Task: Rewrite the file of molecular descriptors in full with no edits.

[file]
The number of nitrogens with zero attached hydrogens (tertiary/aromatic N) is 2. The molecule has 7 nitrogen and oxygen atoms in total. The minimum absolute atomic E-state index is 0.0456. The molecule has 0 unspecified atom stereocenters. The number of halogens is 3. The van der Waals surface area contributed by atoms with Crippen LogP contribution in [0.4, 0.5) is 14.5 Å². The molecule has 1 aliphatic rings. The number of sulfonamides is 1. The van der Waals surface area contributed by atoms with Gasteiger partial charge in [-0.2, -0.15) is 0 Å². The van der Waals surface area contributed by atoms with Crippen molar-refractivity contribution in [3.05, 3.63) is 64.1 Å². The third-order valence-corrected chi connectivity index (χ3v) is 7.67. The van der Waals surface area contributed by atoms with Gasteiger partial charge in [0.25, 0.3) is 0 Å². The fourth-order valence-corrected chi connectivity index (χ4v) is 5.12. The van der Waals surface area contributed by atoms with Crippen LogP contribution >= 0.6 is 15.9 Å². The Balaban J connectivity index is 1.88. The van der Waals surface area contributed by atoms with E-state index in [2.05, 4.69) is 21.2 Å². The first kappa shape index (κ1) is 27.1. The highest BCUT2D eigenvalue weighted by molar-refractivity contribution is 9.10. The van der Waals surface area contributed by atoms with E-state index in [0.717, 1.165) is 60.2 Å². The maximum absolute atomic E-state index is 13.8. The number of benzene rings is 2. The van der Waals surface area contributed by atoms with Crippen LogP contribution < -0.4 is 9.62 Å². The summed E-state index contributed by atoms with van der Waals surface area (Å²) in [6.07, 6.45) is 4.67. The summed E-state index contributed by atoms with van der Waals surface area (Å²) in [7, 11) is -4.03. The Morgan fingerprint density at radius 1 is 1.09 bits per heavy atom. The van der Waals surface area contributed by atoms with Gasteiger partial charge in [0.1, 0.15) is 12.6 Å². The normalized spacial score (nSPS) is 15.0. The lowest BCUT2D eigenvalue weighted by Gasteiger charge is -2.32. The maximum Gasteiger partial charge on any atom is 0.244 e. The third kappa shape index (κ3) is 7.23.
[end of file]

The number of nitrogens with zero attached hydrogens (tertiary/aromatic N) is 2. The molecule has 7 nitrogen and oxygen atoms in total. The minimum absolute atomic E-state index is 0.0456. The molecule has 0 unspecified atom stereocenters. The number of halogens is 3. The van der Waals surface area contributed by atoms with Crippen LogP contribution in [0.4, 0.5) is 14.5 Å². The molecule has 1 aliphatic rings. The number of sulfonamides is 1. The van der Waals surface area contributed by atoms with Gasteiger partial charge in [-0.2, -0.15) is 0 Å². The van der Waals surface area contributed by atoms with Crippen molar-refractivity contribution in [3.05, 3.63) is 64.1 Å². The third-order valence-corrected chi connectivity index (χ3v) is 7.67. The van der Waals surface area contributed by atoms with Gasteiger partial charge in [0.25, 0.3) is 0 Å². The fourth-order valence-corrected chi connectivity index (χ4v) is 5.12. The van der Waals surface area contributed by atoms with Crippen LogP contribution >= 0.6 is 15.9 Å². The Balaban J connectivity index is 1.88. The van der Waals surface area contributed by atoms with E-state index in [2.05, 4.69) is 21.2 Å². The first kappa shape index (κ1) is 27.1. The highest BCUT2D eigenvalue weighted by molar-refractivity contribution is 9.10. The van der Waals surface area contributed by atoms with E-state index in [0.717, 1.165) is 60.2 Å². The maximum absolute atomic E-state index is 13.8. The number of benzene rings is 2. The van der Waals surface area contributed by atoms with Crippen LogP contribution < -0.4 is 9.62 Å². The summed E-state index contributed by atoms with van der Waals surface area (Å²) in [6.07, 6.45) is 4.67. The summed E-state index contributed by atoms with van der Waals surface area (Å²) in [7, 11) is -4.03. The Morgan fingerprint density at radius 1 is 1.09 bits per heavy atom. The van der Waals surface area contributed by atoms with Gasteiger partial charge in [0.1, 0.15) is 12.6 Å². The normalized spacial score (nSPS) is 15.0. The lowest BCUT2D eigenvalue weighted by Gasteiger charge is -2.32. The maximum Gasteiger partial charge on any atom is 0.244 e. The third kappa shape index (κ3) is 7.23.